August 16, 2013
Judge Townes (EDNY) dismissed a putative class action, Cole v, Baum, 11-cv-3779 (July 11, 2013), against notorious foreclosure mill Steven J. Baum, P.C. and its principal relating to their failure to submit filings that would have triggered mandatory settlement conferences for homeowners under a new New York law. The plaintiffs alleged that the defendants violated the federal Fair Debt Collections Practices Act. Judge Townes found that the failure to comply with the NY law was not the equivalent of an unfair debt collection prohibited by the FDCPA.
In reaching its result, the Court stated that not “every violation of state or city law amounts to a violation of the FDCPA.” (16, quoting Nero v. Law Offices of Sam Streeter, P.L.L.C., 655 F. Supp. 2d 200, 209 (E.D.N.Y. 2009)). It further found that even “debt collection practices in violation of state law are not per se violations of the FDCPA.” (17) The Court concluded that in the present case,
the defendants’ debt collection practices did not violated the provisions of the FDCPA. Defendants allegedly violated 22 NYCRR § 202.12-a, a procedural rule promulgated by the Chief Administrator of the New York Courts to facilitate implementation of CPLR 340B. However, CPLR 340B is not a state analog of the FDCPA. That statute does not prohibit unfair, misleading or deceptive collection practices, but merely furthers a state interest in forestalling or preventing foreclosures. Although defendants may be debt collectors, and their alleged violation of Section 202.12-a may be characterized as unfair, defendants’ violation of this state procedural provision neither resulted in, nor contributed to, the sort of unfair debt collection practices prohibited by the FDCPA. (18)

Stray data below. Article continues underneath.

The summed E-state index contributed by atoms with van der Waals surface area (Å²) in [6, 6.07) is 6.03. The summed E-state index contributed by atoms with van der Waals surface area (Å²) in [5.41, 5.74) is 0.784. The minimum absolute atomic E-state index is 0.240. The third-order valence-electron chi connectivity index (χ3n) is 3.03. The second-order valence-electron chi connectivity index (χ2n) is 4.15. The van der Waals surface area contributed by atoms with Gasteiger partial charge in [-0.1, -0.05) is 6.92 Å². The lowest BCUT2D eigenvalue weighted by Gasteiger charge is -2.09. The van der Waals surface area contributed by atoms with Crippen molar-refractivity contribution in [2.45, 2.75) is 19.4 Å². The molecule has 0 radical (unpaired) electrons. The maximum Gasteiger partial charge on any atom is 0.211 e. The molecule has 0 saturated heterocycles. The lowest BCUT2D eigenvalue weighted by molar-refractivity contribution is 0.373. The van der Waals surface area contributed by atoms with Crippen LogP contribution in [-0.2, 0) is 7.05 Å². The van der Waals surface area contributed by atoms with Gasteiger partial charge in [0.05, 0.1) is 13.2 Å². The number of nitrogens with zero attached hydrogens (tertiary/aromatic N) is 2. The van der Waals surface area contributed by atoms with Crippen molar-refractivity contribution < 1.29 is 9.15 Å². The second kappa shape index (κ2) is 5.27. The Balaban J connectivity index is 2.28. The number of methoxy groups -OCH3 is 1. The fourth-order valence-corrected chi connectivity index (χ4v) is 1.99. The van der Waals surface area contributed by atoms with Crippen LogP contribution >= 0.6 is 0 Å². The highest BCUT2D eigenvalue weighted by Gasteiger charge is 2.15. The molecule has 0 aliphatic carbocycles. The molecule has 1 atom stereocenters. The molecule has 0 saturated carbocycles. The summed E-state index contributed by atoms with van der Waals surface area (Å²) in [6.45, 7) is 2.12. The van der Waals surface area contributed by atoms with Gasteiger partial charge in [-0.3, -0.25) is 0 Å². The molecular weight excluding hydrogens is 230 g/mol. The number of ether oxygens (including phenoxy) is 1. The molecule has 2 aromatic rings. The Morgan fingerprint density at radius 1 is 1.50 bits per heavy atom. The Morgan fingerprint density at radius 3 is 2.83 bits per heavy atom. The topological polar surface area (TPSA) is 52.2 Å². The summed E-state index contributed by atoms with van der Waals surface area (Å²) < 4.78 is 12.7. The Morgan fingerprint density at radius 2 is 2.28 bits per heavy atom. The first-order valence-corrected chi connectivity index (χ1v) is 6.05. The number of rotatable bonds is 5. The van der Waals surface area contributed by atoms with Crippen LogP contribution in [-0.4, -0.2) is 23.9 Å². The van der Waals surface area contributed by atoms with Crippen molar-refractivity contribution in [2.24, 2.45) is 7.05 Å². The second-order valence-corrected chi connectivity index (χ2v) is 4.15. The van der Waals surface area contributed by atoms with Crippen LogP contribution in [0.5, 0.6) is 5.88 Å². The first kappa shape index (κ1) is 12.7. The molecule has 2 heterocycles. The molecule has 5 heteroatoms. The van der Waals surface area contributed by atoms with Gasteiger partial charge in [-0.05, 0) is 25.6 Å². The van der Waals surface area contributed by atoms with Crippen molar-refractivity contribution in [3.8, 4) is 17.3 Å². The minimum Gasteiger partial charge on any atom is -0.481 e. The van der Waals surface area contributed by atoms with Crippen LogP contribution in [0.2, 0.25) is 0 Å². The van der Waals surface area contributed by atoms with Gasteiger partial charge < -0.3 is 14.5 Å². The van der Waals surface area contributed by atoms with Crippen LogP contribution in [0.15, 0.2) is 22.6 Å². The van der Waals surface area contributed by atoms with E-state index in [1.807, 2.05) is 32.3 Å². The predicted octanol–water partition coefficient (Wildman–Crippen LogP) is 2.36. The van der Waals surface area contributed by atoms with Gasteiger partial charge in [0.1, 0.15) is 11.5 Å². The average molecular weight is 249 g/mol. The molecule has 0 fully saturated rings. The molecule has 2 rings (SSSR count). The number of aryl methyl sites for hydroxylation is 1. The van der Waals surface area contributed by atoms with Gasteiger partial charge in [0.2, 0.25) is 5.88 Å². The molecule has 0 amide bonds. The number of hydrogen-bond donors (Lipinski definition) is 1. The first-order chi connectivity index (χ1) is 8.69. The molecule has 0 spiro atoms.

I am not sure if I see the principled difference between the scope of the FDCPA and the NY law. The Court acknowledges that the FDCPA, is meant “to protect consumers from deceptive or harassing actions taken by debt collectors with the purpose of limiting the suffering and anguish often inflicted by independent debt collectors.” (10, quoting Gabriele v. American Home Mortg. Servicing, Inc., No. 12-985-cv, 2012 WL 5908601 at *3 (2d Cir. Nov. 27, 2012)). The mere fact that the NY law was an amendment to the Civil Practice Law and Rules (CPLR) does not seem to undercut the fact that it was passed expressly to address the “mortgage foreclosure crisis.” (2) I would think that if procedural violations amounted to a substantive injustice, it could be sufficient to violate the FDCPA.| Permalink